A favorable review came from Mick LaSalle of the San Francisco Chronicle who wrote that it is "not the kind of picture that gets respect from New York critics, but it's funny. [...] This is a movie in which the audience knows half the gags in advance, but thanks to director Dennis Dugan's timing and Farley's execution, the audience doesn't just laugh anyway, but laughs harder... he's too good, too funny and too in control of his out-of-controlness to be a mere buffoon." Leonard Klady of Variety magazine wrote: "This sweet saga of an underachiever who makes good is surprisingly appealing and sure to broaden the portly comic's fan base."
|Beverly Hills Ninja|
|Soundtrack album to Beverly Hills Ninja|
|Released||January 14, 1997|
- Track listing
- "You're a Ninja?..." – Chris Farley, Chris Rock
- "Kung Fu Fighting" – Patti Rothberg
- "One Way or Another" – Blondie
- "...We Are in Danger..." – Chris Farley, Nathaniel Parker
- "Tsugihagi Boogie Woogie" – Ulfuls
- "Low Rider" – War
- "The blackness of my belt..." – Chris Farley, Chris Rock
- "Tarzan Boy" – Baltimora
- "...my identity must remain mysterious..." – Chris Farley, Curtis Blanck
- "Turning Japanese" – The Hazies
- "You're the big, fat Ninja, aren't you?" – Chris Farley, Nathaniel Parker
- "Kung Fu Fighting" – Carl Douglas
- "I'm Too Sexy" – Right Said Fred
- "...close to the temple, not inside" – Chris Farley, Nicollette Sheridan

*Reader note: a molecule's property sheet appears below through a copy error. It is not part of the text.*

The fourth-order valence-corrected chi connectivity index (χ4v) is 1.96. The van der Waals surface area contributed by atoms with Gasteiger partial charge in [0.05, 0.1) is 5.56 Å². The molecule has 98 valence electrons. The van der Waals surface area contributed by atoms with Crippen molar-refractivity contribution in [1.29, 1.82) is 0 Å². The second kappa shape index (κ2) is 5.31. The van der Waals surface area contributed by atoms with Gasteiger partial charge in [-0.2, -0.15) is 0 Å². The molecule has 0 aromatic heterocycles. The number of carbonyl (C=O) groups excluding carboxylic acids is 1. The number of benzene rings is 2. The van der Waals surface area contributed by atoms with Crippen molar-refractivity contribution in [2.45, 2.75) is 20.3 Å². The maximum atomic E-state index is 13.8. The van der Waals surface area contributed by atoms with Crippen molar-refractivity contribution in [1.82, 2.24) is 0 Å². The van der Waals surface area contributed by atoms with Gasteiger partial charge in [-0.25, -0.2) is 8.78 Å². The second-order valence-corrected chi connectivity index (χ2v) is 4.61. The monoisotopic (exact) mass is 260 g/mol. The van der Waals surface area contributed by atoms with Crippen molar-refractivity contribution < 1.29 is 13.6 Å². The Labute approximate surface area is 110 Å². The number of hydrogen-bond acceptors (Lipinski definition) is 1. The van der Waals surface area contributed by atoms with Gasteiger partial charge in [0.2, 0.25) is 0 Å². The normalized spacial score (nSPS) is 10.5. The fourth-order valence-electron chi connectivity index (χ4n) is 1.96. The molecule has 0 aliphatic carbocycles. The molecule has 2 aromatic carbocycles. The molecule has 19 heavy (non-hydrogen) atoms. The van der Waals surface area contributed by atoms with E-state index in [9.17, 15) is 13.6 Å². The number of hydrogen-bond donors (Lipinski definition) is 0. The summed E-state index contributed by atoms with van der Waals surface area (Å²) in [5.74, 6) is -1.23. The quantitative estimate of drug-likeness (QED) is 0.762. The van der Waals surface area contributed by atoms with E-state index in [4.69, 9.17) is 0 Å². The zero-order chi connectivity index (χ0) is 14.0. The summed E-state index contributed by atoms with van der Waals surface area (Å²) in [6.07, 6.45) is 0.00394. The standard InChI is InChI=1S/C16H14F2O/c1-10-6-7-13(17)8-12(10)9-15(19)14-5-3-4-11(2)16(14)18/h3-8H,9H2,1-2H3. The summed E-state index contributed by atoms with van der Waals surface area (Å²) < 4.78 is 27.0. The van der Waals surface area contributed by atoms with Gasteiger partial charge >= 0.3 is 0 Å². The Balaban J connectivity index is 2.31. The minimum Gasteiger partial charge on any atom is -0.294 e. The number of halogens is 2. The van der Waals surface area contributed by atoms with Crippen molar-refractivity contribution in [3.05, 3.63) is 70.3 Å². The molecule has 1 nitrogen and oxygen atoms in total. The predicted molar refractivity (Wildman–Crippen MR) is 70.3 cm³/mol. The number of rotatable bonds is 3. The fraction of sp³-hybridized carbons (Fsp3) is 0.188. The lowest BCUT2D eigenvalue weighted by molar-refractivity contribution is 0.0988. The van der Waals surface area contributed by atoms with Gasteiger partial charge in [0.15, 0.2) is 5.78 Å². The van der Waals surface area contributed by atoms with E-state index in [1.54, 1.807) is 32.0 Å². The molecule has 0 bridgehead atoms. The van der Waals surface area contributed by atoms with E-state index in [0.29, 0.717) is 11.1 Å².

- "I Think We're Alone Now" (Japanese version) – Lene Lovich
- "Finally Got It" – Little John
- "...Yes, I guess I did" – Chris Farley, Soon-Tek Oh
- "The End" – George Clinton & Buckethead
Beverly Hills Ninja 2, a sequel written by Mitch Klebanoff and co directed by Klebanoff and Kelly Sandefur. The film would feature David Hasselhoff and Lucas Grabeel, and began shooting scenes in South Korea in October 2008. During filming, the name was changed to Dancing Ninja, and was released in 2010.
- "Beverly Hills Ninja". Box Office Mojo. Retrieved March 30, 2016.
- ""Beverly Hills Ninja" Tops Beverly Hills Cop". Chicago Tribune. January 20, 1997.
- "Beverly Hills Ninja". Rotten Tomatoes. Retrieved 2020-05-04.
- "Beverly Hills Ninja". Metacritic. Retrieved 2020-05-04.
- "BEVERLY HILLS NINJA (1997) B+". CinemaScore. Archived from the original on 2018-12-20.
- "Beverly Hills Ninja - A Film Review by James Berardinelli". reelviews.net. Retrieved 2012-03-30.
- "Beverly Hills Ninja - Reviewed by Bruce Fretts". ew.com. January 31, 1997. Retrieved 2020-05-04.
- Lasalle, Mick (January 18, 1997). "Beverly Hills Ninja - FILM REVIEW". sfgate.com. Retrieved 2020-05-04.
- Klady, Leonard (26 January 1997). "Beverly Hills Ninja". Variety.
- Beverly Hills Ninja at AllMusic
- Han Sunhee (September 16, 2008). "'Ninja 2' to shoot in South Korea". Variety. Retrieved August 19, 2011.
- "The Dancing Ninja (Beverly Hills Ninja 2)". dancingninjastudios.com. Archived from the original on March 30, 2012. Retrieved August 19, 2011.